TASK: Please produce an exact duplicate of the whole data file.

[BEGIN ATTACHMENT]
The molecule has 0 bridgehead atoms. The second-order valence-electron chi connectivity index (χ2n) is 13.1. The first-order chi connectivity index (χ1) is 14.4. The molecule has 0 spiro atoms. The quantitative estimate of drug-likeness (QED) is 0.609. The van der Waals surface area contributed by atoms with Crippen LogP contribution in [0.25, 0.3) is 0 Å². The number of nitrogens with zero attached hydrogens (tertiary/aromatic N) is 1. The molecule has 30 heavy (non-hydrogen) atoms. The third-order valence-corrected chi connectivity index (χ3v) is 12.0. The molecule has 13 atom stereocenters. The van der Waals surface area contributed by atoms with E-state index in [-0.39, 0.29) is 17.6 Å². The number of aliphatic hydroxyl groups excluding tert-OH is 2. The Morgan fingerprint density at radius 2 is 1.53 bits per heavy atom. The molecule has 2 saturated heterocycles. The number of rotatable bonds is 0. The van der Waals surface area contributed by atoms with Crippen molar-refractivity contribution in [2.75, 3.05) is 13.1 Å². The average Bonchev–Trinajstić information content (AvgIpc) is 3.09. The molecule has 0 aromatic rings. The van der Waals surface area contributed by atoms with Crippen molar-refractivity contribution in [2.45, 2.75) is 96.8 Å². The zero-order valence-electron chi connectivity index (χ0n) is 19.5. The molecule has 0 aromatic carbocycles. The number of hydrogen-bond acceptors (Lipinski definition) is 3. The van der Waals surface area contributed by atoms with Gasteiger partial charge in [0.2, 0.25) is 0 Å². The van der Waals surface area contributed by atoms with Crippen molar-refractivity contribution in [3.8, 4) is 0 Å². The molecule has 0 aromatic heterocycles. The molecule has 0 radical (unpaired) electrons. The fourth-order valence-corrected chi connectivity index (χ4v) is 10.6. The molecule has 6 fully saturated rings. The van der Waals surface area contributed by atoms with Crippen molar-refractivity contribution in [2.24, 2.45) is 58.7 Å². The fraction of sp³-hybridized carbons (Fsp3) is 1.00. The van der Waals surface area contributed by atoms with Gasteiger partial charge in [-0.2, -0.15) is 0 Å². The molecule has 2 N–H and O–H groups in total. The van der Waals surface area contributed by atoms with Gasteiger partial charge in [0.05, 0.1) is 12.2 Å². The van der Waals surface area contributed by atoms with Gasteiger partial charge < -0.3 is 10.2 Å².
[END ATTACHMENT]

The molecule has 0 bridgehead atoms. The second-order valence-electron chi connectivity index (χ2n) is 13.1. The first-order chi connectivity index (χ1) is 14.4. The molecule has 0 spiro atoms. The quantitative estimate of drug-likeness (QED) is 0.609. The van der Waals surface area contributed by atoms with Crippen LogP contribution in [0.25, 0.3) is 0 Å². The number of nitrogens with zero attached hydrogens (tertiary/aromatic N) is 1. The molecule has 30 heavy (non-hydrogen) atoms. The third-order valence-corrected chi connectivity index (χ3v) is 12.0. The molecule has 13 atom stereocenters. The van der Waals surface area contributed by atoms with E-state index in [-0.39, 0.29) is 17.6 Å². The number of aliphatic hydroxyl groups excluding tert-OH is 2. The Morgan fingerprint density at radius 2 is 1.53 bits per heavy atom. The molecule has 2 saturated heterocycles. The number of rotatable bonds is 0. The van der Waals surface area contributed by atoms with Crippen molar-refractivity contribution in [2.75, 3.05) is 13.1 Å². The average Bonchev–Trinajstić information content (AvgIpc) is 3.09. The molecule has 0 aromatic rings. The van der Waals surface area contributed by atoms with Crippen molar-refractivity contribution in [2.45, 2.75) is 96.8 Å². The zero-order valence-electron chi connectivity index (χ0n) is 19.5. The molecule has 0 aromatic carbocycles. The number of hydrogen-bond acceptors (Lipinski definition) is 3. The van der Waals surface area contributed by atoms with Gasteiger partial charge in [0.2, 0.25) is 0 Å². The van der Waals surface area contributed by atoms with Crippen molar-refractivity contribution in [3.8, 4) is 0 Å². The molecule has 0 aromatic heterocycles. The molecule has 0 radical (unpaired) electrons. The fourth-order valence-corrected chi connectivity index (χ4v) is 10.6. The molecule has 6 fully saturated rings. The van der Waals surface area contributed by atoms with Crippen molar-refractivity contribution in [2.24, 2.45) is 58.7 Å². The fraction of sp³-hybridized carbons (Fsp3) is 1.00. The van der Waals surface area contributed by atoms with Gasteiger partial charge in [-0.2, -0.15) is 0 Å². The molecule has 2 N–H and O–H groups in total. The van der Waals surface area contributed by atoms with Gasteiger partial charge in [0.05, 0.1) is 12.2 Å². The van der Waals surface area contributed by atoms with Gasteiger partial charge < -0.3 is 10.2 Å².